Two days in a Mammoth hostel felt like a life sentence. Don’t get me wrong, having a comfy bunk, a hot shower, some real meals, and WIFI to contact friends and loved ones was great but I just couldn’t wait to get back on the trail!
Prior to my arrival in Mammoth I’d completed a six day segment from Yosemite with a friend but from here on I’d be solo. I was up at 6am on the morning of day seven eager to jump on the trail but a post office errand and a laughable series of incorrect bus stops and narrowly missed transfers meant I didn’t hit the Lake George trailhead untiI 10:30a. Like an animal let off its leash I raced up the climb and before long had out-hiked all the day trippers. When I gained the top of the ridge I savored the Mammoth Crest views in complete solitude.
I bent south passing through Deer Lakes then headed cross-country toward Duck Lake, eventually making the connection with the John Muir Trail. I arrived at Lake Virginia, my intended campsite for the night, far earlier than anticipated and decided to explore the west side of the lake. I found a serviceable campsite near the lakes outlet, pitched camp, took a refreshing swim and enjoyed the warm afternoon sunshine. It felt great to be back in the wilderness.
Despite only being a third of a mile off trail, initial progress on the morning of day eight was terribly slow as I navigated around the complex cliff system that butts up against Lake Virginia’s southeast shore. Finally back on trail I used the descent to consider whether to head off trail and cross the Silver Divide or simply stay on the JMT and head over Silver Pass. I waffled back and forth but my arrival at Tully Hole forced a decision and I put the JMT behind me to head up Fish Creek for a new experience.
I immediately began to second guess my decision. As I searched for the outlet of Izaak Walton Lake it became clear that I’d missed it and instead had remained on the wrong side of Fish Creek’s deep gorge. To remedy this I was forced to climb another few hundred feet, make a less than ideal creek crossing, then a tediously long contour back to the route’s correct general area. Finally reaching the lake, I wasted little time in commencing my next navigational blunder. I misjudged the direction of the bench I needed to attain and mistakenly over climbed the basin. Another ponderous traverse corrected the error, costing a good chunk of time and energy.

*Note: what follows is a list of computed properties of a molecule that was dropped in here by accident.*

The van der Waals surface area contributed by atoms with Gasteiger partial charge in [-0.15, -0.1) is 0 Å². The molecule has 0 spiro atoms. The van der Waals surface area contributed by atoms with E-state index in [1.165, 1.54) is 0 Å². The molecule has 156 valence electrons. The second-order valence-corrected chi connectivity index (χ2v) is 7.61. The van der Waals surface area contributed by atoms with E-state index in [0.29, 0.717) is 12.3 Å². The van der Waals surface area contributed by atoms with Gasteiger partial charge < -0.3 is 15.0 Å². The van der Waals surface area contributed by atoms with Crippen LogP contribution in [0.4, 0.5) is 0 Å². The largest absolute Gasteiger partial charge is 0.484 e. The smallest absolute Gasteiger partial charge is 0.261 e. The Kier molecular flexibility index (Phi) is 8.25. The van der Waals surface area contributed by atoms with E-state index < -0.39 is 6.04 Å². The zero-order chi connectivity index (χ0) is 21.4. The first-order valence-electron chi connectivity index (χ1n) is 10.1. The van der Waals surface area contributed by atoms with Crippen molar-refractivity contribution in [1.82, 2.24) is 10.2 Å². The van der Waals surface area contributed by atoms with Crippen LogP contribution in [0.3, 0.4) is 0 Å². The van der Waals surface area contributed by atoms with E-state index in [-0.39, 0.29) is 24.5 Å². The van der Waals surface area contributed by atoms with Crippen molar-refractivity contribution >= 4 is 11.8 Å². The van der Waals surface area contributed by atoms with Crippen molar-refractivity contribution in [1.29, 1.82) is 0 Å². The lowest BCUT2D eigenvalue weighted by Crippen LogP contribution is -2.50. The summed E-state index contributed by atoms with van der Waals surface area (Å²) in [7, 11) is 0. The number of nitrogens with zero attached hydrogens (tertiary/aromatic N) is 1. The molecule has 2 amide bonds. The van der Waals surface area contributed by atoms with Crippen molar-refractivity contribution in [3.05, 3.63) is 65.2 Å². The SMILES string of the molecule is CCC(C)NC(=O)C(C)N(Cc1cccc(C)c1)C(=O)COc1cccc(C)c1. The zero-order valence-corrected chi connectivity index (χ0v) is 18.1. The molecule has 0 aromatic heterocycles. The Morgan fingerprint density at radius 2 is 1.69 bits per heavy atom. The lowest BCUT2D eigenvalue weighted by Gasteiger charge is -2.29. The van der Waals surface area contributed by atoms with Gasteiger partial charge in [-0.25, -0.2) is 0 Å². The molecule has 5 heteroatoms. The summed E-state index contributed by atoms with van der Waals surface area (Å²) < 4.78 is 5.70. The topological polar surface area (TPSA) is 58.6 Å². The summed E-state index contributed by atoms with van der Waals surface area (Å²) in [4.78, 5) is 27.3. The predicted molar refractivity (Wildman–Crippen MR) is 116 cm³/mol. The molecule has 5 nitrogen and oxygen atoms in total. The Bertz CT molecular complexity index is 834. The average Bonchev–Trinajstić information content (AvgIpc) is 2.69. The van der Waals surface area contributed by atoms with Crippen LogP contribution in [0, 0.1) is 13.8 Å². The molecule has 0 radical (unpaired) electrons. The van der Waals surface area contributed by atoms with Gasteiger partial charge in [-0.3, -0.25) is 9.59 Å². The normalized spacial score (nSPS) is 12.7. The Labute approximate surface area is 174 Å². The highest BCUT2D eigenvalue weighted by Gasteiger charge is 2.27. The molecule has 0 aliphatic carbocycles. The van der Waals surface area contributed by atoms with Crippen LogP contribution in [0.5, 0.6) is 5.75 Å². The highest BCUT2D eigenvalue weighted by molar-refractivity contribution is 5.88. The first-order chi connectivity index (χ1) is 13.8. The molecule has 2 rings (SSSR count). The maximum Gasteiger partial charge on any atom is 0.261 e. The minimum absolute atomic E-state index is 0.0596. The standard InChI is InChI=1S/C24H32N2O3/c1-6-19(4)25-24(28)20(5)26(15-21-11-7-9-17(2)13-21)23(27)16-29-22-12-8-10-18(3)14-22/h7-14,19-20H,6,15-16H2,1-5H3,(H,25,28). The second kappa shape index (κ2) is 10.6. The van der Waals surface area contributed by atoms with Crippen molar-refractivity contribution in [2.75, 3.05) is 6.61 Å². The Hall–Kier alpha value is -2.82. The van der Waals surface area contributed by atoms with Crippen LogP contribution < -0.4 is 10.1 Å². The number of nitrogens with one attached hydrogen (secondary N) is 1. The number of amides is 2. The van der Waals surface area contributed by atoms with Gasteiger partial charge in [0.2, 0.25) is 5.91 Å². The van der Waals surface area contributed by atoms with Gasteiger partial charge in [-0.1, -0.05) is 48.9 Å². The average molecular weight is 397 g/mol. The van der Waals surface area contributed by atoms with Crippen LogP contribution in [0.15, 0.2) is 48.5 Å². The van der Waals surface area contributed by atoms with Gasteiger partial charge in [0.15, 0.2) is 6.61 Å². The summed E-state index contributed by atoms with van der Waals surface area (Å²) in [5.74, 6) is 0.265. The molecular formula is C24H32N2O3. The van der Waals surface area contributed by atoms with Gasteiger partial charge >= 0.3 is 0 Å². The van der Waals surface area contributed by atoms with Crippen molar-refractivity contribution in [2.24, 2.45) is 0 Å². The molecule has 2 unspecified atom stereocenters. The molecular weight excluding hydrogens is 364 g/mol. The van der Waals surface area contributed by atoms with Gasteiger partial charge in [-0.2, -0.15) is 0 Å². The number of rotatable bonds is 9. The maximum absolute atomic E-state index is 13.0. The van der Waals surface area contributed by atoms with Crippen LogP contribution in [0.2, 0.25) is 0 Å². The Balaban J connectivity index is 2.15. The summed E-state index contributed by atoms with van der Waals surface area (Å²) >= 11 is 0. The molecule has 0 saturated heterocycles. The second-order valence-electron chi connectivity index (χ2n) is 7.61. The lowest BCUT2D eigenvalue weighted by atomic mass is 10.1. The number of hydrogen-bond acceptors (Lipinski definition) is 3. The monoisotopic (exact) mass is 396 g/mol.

Thus I’ve learned this is the nature of off-trail travel; sometimes the route finding and progress go swimmingly, other times you’re uncertain, misdirecting effort and moving painfully slow. When things go sideways patience and a calm, cool head are keys to preserving the needed mental energy to get back on track, and a dash of humor to remind yourself “Hey, if nothing else I’m building character!” doesn’t hurt either.
Reaching the aptly named Shout of Relief Pass at 11.4K’ felt like a major accomplishment. The views of the Silver Divide were wonderful and thereafter the route finding was more straightforward. I contoured high above beautiful Rosy Finch Lake to Bighorn Pass then down-climbed to Laurell Lake picking up a faint use trail from there. I ended the day in an excellent campsite along Mono Creek, completely spent and a little miffed at having lost so much time, but a sunset swim in the creek followed by Thai Curry Couscous greatly improved my mood.
I began early on day nine, anxious to get back on the JMT and complete the grind up to Bear Ridge before the day warmed up. By midday it was already hot and had become increasingly impossible to resist the beckoning of Bear Creek’s many alluring swimming holes. I stopped and jumped in with all my clothes on, taking care of laundry and bathing in a single motion. Reinvigorated after a swim, lunch and a rest I pushed on to one of my favorite spots on the JMT. I arrived at Marie Lake in the early afternoon, hiked around to the east shore and resigned myself to a repeating cycle of reading (yes, I bought a 500 page novel), swimming, and napping in hopes that an abbreviated, rest filled day would re-energize me for a big effort the next day.